Washington National Guard Wing receives National-Level Diversity Award
The Wingman Project Council from the 194th Wing was recently presented with the 2021 National Guard Excellence in Diversity Award for their accomplishments that champion inclusion, foster belonging, and forge unity through personal accountability, shared experiences and collective action.
“Diversity is not just about race,” said Senior Master Sgt. Naziroh Brockman, 194th Wing human resource advisor. “It’s all our values, how we think and feel, how we view the world – and the Airmen want to be heard.”
The council acquired certifications in Four Lenses personality-type training, a Diversity and Inclusion course, and the Observe-Orient-Decide-Act Loop concept. Council members also used a Remesh Inc. survey technology system to provide real-time, anonymous metrics to uncover what potential issues people were facing in the workplace. They then formulated professional development briefings and programs to address those issues head on.
“The idea that drove the Remesh survey and got the council started was all of the civil unrest and political divisiveness that arose in our society,” Brockman said. “We were lucky to have our 194th Wing Commander, Colonel Kenneth Borchers, lead the way to let the Airmen know that all Airmen matter, we are not excluding anyone, and we want to hear what you have to say.”
Brockman said that having Borchers’ support was probably the biggest advantage in the success of the council. Volunteers and hand-selected Airmen formed the Washington Air National Guard’s Wingman Project Council. They also have representation from human resources and Equal Opportunity to add some formality.
“This national award is a testament of the work of the 194th Wing and our entire organization and recognizes the important strategies we have carried out to encourage a more diverse and inclusive organization,” said Maj. Gen. Bret Daugherty, the adjutant general.
The Washington Military Department’s efforts to be more diverse and inclusionary began several years ago under the late Command Sgt. Maj. Abby West.
“Abby left such a legacy here and I know that we are trying to live up to that and continue to show why diversity matters,” said Master Sgt. Susie Lopez, the state equal employment manager.
Working with the National Guard Bureau’s Office of Diversity, Equity, and Inclusion (NGB/DEI), Lopez has raised awareness and highlighted the contributions and service opportunities within the National Guard. The agency, under a directive from Gov. Jay Inslee, also leads a Pro-Equity Anti-Racism (PEAR) committee to ensure that everyone employed or served by the Washington Military Department is treated with fairness, dignity, honor, and respect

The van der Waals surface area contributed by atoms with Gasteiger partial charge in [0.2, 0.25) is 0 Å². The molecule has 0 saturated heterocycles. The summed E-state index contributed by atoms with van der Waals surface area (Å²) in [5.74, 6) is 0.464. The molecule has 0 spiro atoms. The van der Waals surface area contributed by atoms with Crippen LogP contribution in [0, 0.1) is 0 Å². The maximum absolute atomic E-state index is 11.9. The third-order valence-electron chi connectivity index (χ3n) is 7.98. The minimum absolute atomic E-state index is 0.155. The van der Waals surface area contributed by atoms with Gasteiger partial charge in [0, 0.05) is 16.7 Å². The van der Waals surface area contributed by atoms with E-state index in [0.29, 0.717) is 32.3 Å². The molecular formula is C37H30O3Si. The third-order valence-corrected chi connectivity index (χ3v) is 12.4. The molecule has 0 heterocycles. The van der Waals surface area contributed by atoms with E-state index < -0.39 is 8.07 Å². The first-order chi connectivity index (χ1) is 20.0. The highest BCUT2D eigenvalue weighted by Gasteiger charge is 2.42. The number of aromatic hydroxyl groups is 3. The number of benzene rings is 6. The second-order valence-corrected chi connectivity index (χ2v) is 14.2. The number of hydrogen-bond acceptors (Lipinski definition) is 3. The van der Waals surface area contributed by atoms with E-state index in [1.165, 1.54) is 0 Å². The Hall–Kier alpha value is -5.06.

“We are always looking to educate and showcase our organization’s diversity,” said Lopez. “Because of the work we have done to raise awareness, we now have DEI reps in every major subordinate command working to educate others on the importance of diversity, equity and inclusion.”
Senior Master Sgt. Daniel Helseth, 194th Wing first sergeant, said the entire wing stepped up, participated, and strengthened the wing’s resolve to keep the topic of diversity at the forefront of what it means to be a member of the Washington Air National Guard.
“Working with the Wingman Project Council has been, and continues to be, an inspirational part of my life,” Helseth said. “Here is a group of Airmen – enlisted and officers, junior and senior – that gather to discuss the ramifications of diversity and inclusion in our society, and how that can and should intersect with the Air Force. The very topic of diversity is not an easy one to approach. But true change in culture does not happen easily.”
Brockman said the council thrives due to team consistency.
“This award reflects our consistency as a team,” Brockman said. “Holding hard conversations, creating workshops, and having civilian guest speakers gave an unbiased approach to educate us on how people work together, as well as helped drive the narrative and reach people in new ways of how we can respectfully work together in the military and embrace new ways of thinking.”
The council encourages younger Airmen to join. Brockman said she is excited about the new perspectives they will bring to help leadership know what Airmen need to feel like they belong.
“It’s really about them, and how we bring them up to be diverse leaders so they can better lead their Airmen in the future,” Brockman said. “We have found it’s the little things that add up and make people not want to serve – so it’s how can we mitigate those things and have those conversations to make Airmen feel comfortable to discuss the challenges they face in their work environments and let them know they’re not the only one who is struggling.”
Borchers is adamant on encouraging leaders to participate in the workshops, learn new perspectives to help the Airmen feel more included, and make sure everyone is on the same page.
“We have a great team,” Helseth said. “The council is willing to stand up for something that is important if not always popular. This award is a direct reflection of the 194th Wing as a whole, the connection to the Wingman Project Council, and the forward-leaning nature that we have as a large entity.”